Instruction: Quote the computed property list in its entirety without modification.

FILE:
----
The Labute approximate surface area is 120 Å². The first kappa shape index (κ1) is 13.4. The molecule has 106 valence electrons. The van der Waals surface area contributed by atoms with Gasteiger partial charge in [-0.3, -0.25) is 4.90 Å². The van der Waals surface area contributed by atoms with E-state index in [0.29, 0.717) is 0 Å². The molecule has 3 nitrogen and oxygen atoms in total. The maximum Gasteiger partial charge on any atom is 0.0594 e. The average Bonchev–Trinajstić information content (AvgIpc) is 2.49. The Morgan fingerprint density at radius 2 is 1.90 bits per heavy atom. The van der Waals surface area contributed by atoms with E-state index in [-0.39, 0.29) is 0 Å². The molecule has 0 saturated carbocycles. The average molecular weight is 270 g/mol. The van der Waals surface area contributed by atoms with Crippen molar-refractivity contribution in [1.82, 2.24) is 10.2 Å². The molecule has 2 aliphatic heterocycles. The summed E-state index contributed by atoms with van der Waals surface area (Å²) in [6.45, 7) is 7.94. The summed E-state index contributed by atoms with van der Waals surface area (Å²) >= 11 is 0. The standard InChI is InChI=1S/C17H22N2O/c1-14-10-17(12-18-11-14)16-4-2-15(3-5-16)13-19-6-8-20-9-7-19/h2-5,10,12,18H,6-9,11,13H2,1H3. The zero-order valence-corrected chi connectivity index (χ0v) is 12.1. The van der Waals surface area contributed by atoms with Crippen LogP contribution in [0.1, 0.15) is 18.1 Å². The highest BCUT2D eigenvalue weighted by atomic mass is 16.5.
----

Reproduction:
The Labute approximate surface area is 120 Å². The first kappa shape index (κ1) is 13.4. The molecule has 106 valence electrons. The van der Waals surface area contributed by atoms with Gasteiger partial charge in [-0.3, -0.25) is 4.90 Å². The van der Waals surface area contributed by atoms with E-state index in [0.29, 0.717) is 0 Å². The molecule has 3 nitrogen and oxygen atoms in total. The maximum Gasteiger partial charge on any atom is 0.0594 e. The average Bonchev–Trinajstić information content (AvgIpc) is 2.49. The Morgan fingerprint density at radius 2 is 1.90 bits per heavy atom. The van der Waals surface area contributed by atoms with E-state index in [-0.39, 0.29) is 0 Å². The molecule has 0 saturated carbocycles. The average molecular weight is 270 g/mol. The van der Waals surface area contributed by atoms with Crippen molar-refractivity contribution in [1.82, 2.24) is 10.2 Å². The molecule has 2 aliphatic heterocycles. The summed E-state index contributed by atoms with van der Waals surface area (Å²) in [6.45, 7) is 7.94. The summed E-state index contributed by atoms with van der Waals surface area (Å²) >= 11 is 0. The standard InChI is InChI=1S/C17H22N2O/c1-14-10-17(12-18-11-14)16-4-2-15(3-5-16)13-19-6-8-20-9-7-19/h2-5,10,12,18H,6-9,11,13H2,1H3. The zero-order valence-corrected chi connectivity index (χ0v) is 12.1. The van der Waals surface area contributed by atoms with Crippen LogP contribution in [0.1, 0.15) is 18.1 Å². The highest BCUT2D eigenvalue weighted by atomic mass is 16.5.